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I am trying to insert and update a few million rows using psycopg and multiprocessing. Going by the documentation found in http://initd.org/psycopg/docs/usage.html#thread-and-process-safety, each child has its own connection to the DB.

But during the course of execution, only one child runs while the others become zombies. The script in itself is pretty simple and here is a trimmed version of the same,

import os
import psycopg2

from multiprocessing import Process


def _target(args):
    # Each forked process will have its own connection
    # http://initd.org/psycopg/docs/usage.html#thread-and-process-safety
    conn = get_db_connection()

    # Stuff seems to execute till this point in all the children
    print os.getpid(), os.getppid()

    # Do some updates here. After this only one child is active and running
    # Others become Zombies after a while.


if __name__ == '__main__':
    args = "Foo"
    for i in xrange(3):
        p = Process(target=_target, args=(args,))
        p.start()

I also checked if the tables have an escalated lock by peeking into pg_locks, but it looks like its not the case. Am I missing something obvious?

share|improve this question
    
What does get_db_connection do? Is it creating a new connection or returning a shared connection? According to the docs you sited it should be creating a new connection. –  Philip Southam Apr 26 '11 at 20:02
    
Philip, No it does not use a shared connection. A new set of connection and cursor are created for each forked child. (should have been create_db_connection() ) –  sudharsh Apr 27 '11 at 5:00

1 Answer 1

your processes become zombies because there jobs are finished but the processes are not joined. I reproduced your problem with this single test (I added sleep to simulate long jobs) :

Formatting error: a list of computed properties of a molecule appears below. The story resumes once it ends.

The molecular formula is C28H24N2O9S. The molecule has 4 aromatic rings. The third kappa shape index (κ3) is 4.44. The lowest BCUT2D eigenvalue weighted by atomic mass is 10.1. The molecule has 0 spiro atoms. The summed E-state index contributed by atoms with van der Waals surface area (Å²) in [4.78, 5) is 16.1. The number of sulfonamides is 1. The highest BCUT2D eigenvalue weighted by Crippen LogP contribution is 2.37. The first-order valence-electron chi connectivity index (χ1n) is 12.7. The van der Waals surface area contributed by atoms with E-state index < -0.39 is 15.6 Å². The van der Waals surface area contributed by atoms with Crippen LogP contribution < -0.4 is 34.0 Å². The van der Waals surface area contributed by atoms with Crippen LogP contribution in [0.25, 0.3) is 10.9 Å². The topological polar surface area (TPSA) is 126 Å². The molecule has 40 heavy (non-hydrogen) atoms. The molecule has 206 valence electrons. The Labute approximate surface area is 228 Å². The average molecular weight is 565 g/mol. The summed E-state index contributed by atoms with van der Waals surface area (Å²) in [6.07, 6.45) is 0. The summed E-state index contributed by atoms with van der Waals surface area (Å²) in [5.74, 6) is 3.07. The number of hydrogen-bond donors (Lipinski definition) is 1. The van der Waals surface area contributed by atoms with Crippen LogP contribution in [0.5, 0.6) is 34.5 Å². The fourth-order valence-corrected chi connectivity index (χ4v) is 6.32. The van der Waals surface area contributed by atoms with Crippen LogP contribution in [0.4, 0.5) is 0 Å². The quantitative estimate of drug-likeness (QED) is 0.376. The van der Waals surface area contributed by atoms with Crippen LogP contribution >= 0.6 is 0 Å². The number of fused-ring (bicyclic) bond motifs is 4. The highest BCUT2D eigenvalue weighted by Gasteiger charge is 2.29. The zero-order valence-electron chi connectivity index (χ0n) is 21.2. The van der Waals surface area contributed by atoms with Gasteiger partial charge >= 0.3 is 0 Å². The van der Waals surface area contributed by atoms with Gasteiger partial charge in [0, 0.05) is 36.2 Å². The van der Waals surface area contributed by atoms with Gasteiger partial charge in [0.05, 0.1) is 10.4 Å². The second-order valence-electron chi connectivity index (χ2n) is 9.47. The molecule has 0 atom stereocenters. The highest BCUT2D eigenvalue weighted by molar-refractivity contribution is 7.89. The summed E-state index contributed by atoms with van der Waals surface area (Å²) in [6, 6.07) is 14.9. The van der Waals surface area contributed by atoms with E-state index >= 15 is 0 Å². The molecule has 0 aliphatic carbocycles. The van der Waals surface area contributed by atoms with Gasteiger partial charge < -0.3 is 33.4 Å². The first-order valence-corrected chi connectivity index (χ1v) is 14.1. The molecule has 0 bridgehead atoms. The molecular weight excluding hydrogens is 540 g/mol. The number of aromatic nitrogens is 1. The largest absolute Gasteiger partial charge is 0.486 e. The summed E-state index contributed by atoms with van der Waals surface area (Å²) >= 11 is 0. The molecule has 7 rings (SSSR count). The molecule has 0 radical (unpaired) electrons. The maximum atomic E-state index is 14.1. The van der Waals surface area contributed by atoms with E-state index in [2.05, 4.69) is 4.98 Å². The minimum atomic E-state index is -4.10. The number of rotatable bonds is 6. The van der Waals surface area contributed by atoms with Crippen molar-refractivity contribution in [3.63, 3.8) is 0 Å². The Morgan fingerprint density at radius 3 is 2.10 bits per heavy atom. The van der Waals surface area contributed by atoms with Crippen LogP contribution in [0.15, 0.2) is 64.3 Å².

import os
import time
from multiprocessing import Process

def _target(args):
    print os.getpid(), os.getppid()
    time.sleep(2)
    print os.getpid(), "will stop"

if __name__ == '__main__':
    args = "Foo"
    for i in xrange(3):
        p = Process(target=_target, args=(args,))
        p.start()
    import time
    time.sleep(10)

when executing this, after the 3 processes print that they will stop, they become in the ps view (they don't move anymore, but are not really dead because the father still hold them).

If I replace the main part with this, i have no more zombies :

if __name__ == '__main__':
    args = "Foo"
    processes = []
    for i in xrange(3):
        p = Process(target=_target, args=(args,))
        processes.append(p)
        p.start()
    for p in processes:
        p.join()
    import time
    time.sleep(10)
share|improve this answer
    
Cedric, the issue I had was only one child would run, while the others become zombies. The problem btw turned out to be a deadlock in Postgres –  sudharsh Apr 30 '11 at 7:45
    
@sudharsh did you manage to trace and overcome the deadlock? –  insane Jan 31 '13 at 16:48

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